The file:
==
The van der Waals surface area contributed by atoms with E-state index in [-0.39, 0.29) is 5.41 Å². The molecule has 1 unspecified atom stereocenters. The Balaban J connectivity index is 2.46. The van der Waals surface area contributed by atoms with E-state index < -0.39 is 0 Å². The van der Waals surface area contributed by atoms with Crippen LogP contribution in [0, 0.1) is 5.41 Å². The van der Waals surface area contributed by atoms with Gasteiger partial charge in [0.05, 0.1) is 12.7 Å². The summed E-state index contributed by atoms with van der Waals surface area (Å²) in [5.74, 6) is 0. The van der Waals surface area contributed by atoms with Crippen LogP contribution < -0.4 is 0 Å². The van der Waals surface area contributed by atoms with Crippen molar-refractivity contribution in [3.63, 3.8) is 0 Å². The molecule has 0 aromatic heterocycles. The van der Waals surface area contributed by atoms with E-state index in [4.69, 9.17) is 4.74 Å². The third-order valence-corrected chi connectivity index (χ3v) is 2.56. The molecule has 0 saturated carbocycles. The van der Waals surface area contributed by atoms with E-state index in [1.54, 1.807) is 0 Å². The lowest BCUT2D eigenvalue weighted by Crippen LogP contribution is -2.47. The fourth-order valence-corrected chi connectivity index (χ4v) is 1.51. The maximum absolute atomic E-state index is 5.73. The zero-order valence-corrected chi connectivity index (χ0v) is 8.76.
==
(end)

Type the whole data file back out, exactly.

The van der Waals surface area contributed by atoms with E-state index in [-0.39, 0.29) is 5.41 Å². The molecule has 1 unspecified atom stereocenters. The Balaban J connectivity index is 2.46. The van der Waals surface area contributed by atoms with E-state index < -0.39 is 0 Å². The van der Waals surface area contributed by atoms with Crippen LogP contribution in [0, 0.1) is 5.41 Å². The van der Waals surface area contributed by atoms with Gasteiger partial charge in [0.05, 0.1) is 12.7 Å². The summed E-state index contributed by atoms with van der Waals surface area (Å²) in [5.74, 6) is 0. The van der Waals surface area contributed by atoms with Crippen LogP contribution < -0.4 is 0 Å². The van der Waals surface area contributed by atoms with Crippen molar-refractivity contribution in [3.63, 3.8) is 0 Å². The molecule has 0 aromatic heterocycles. The van der Waals surface area contributed by atoms with E-state index in [4.69, 9.17) is 4.74 Å². The third-order valence-corrected chi connectivity index (χ3v) is 2.56. The molecule has 0 saturated carbocycles. The van der Waals surface area contributed by atoms with E-state index in [1.54, 1.807) is 0 Å². The lowest BCUT2D eigenvalue weighted by Crippen LogP contribution is -2.47. The fourth-order valence-corrected chi connectivity index (χ4v) is 1.51. The maximum absolute atomic E-state index is 5.73. The zero-order valence-corrected chi connectivity index (χ0v) is 8.76.